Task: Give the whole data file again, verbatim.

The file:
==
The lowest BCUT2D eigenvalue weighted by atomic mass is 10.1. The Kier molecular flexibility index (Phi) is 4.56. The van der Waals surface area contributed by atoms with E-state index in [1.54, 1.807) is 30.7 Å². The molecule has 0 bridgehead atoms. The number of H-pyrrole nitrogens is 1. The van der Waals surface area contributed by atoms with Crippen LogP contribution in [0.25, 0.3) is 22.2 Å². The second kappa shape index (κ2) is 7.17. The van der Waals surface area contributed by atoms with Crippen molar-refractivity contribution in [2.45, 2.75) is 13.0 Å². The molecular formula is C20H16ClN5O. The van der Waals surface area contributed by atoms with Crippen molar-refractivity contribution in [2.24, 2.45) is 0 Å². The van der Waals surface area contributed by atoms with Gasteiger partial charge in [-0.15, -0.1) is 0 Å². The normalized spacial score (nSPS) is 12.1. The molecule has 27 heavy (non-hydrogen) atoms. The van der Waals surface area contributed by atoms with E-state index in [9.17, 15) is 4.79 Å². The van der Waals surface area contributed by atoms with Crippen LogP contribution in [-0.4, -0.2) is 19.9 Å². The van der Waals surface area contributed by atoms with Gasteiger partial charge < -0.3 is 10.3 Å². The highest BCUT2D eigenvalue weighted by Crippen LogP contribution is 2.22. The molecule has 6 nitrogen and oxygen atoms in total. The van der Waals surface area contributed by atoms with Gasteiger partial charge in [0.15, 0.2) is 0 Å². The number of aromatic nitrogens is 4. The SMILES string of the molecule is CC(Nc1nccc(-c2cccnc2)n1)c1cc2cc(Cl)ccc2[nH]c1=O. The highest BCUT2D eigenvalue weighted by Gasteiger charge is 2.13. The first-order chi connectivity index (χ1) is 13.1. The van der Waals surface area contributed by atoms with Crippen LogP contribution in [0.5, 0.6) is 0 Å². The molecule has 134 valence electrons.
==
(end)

The lowest BCUT2D eigenvalue weighted by atomic mass is 10.1. The Kier molecular flexibility index (Phi) is 4.56. The van der Waals surface area contributed by atoms with E-state index in [1.54, 1.807) is 30.7 Å². The molecule has 0 bridgehead atoms. The number of H-pyrrole nitrogens is 1. The van der Waals surface area contributed by atoms with Crippen LogP contribution in [0.25, 0.3) is 22.2 Å². The second kappa shape index (κ2) is 7.17. The van der Waals surface area contributed by atoms with Crippen molar-refractivity contribution in [2.45, 2.75) is 13.0 Å². The molecular formula is C20H16ClN5O. The van der Waals surface area contributed by atoms with Crippen molar-refractivity contribution in [2.24, 2.45) is 0 Å². The van der Waals surface area contributed by atoms with Gasteiger partial charge in [-0.15, -0.1) is 0 Å². The normalized spacial score (nSPS) is 12.1. The molecule has 27 heavy (non-hydrogen) atoms. The van der Waals surface area contributed by atoms with E-state index in [9.17, 15) is 4.79 Å². The van der Waals surface area contributed by atoms with Crippen LogP contribution in [-0.4, -0.2) is 19.9 Å². The van der Waals surface area contributed by atoms with Gasteiger partial charge < -0.3 is 10.3 Å². The highest BCUT2D eigenvalue weighted by Crippen LogP contribution is 2.22. The molecule has 6 nitrogen and oxygen atoms in total. The van der Waals surface area contributed by atoms with Gasteiger partial charge in [0.15, 0.2) is 0 Å². The number of aromatic nitrogens is 4. The SMILES string of the molecule is CC(Nc1nccc(-c2cccnc2)n1)c1cc2cc(Cl)ccc2[nH]c1=O. The highest BCUT2D eigenvalue weighted by Gasteiger charge is 2.13. The first-order chi connectivity index (χ1) is 13.1. The van der Waals surface area contributed by atoms with Crippen LogP contribution in [0.5, 0.6) is 0 Å². The molecule has 134 valence electrons.